Growing a workplace culture of gratitude doesn’t suddenly happen at employee orientation. Actually, the process begins much earlier!
When you specifically seek employees who will embrace and sustain your company’s appreciation culture, you actively plant seeds that blossom down the road.
Hiring is not just about finding people with the skills to match a job description. A sustainable culture of gratitude — and the happy, motivated and productive workforce it supports — begins during the evaluation and interview process so you hire right from the start.
Read on for tips on how to hire for a culture of gratitude.
Hire Smart & Find A Cultural Fit
Roger W. Ferguson, present and CEO of TIAA-CREF Financial Services, reflected recently in a LinkedIn post how a bad hiring decision early in his career taught him a crucial lesson about “cultural fit.”
Ferguson hired the new employee based on strong skills, technical prowess and an impressive educational background. But on the job, another side of the employee emerged. He alienated coworkers, stirred up problems and caused dissension.
“I learned that cultural fit is an essential consideration in hiring,” Ferguson writes, “and that you have to spend as much time assessing a candidate’s ‘soft skills,’ such as communication, personality and empathy, as his or her ‘hard skills’ and credentials.”
The best person for a job is equally strong in “soft” and “hard” skills, Ferguson writes, “but I’d choose cultural fit over credentials any day.”
Following that challenge, Ferguson started asking different kinds of questions in interviews. He talked about the company’s mission, values and commitment to diversity and inclusion.
It’s important to translate company values into behaviors by sharing real-life examples of “values in action,” writes Will Stanley, head of global recruiting for Glassdoor, in Entrepreneur article, “How to Hire People Who Fit a Company’s Culture.”
Your company and potential employees need to take turns sharing values.
In interviews and in public forums like social media, provide concrete examples of how your company lives its values. Invite current employees to share their experiences.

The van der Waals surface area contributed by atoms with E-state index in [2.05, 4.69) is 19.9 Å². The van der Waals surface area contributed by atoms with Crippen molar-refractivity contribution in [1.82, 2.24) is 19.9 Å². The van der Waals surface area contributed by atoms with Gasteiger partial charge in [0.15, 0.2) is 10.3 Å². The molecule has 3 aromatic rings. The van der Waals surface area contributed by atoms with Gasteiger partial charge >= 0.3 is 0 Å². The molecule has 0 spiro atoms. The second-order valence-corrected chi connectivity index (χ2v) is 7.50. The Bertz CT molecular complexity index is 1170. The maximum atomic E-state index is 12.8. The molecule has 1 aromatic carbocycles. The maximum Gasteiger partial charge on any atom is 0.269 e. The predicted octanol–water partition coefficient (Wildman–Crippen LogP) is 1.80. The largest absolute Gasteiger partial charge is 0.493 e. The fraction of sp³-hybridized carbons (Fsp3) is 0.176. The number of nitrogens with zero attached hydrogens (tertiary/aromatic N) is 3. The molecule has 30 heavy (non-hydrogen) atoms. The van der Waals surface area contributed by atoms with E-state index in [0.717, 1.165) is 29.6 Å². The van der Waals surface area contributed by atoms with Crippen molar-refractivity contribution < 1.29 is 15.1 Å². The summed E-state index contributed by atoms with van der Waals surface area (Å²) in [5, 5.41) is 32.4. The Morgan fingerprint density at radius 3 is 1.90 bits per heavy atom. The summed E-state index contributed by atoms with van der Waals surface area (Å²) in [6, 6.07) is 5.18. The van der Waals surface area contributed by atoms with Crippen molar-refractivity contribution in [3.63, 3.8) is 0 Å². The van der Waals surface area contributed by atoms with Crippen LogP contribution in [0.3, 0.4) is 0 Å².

Instead of asking applicants general questions about values, ask about their behaviors. Behavior-focused questions will solicit insights about how they’ve handled situations in the past, Stanley says.
Put the Focus on Learned Gratitude
In Psychology Today article “5 Gratitude Questions to Get to Know Yourself Better,” Dr. Alice Boyes offers suggestions that are easily adapted for the workplace interview.
For example, ask about positive values an applicant has learned from a previous boss or coworkers, or ask the interviewee to describe a time they felt nurtured in their work and career.
To find employees who will enjoy and help sustain a culture of gratitude, focus on how they’ve learned their style of gratitude. What is their personal philosophy of appreciation, sharing and communication? How did they arrive at it?
When you focus on how and why someone acts and communicates a certain way, there are no right or wrong answers. Described behaviors and personal history provide real insight into how a person interacts with others and expects to be treated.
Also — according to Stanley — employees are brand ambassadors and affect the employer’s brand. Not taking advantage of the interviewing process is a huge missed opportunity.
“Hiring workers who contribute positively to the company’s culture helps foster a great work environment,” Stanley writes.
For more great tips and insights into building a vibrant culture of workplace gratitude, engagement and appreciation, be sure to download our free downloadable eBook, Transform Your Workplace with Gratitude today!
About gThankYou, LLC
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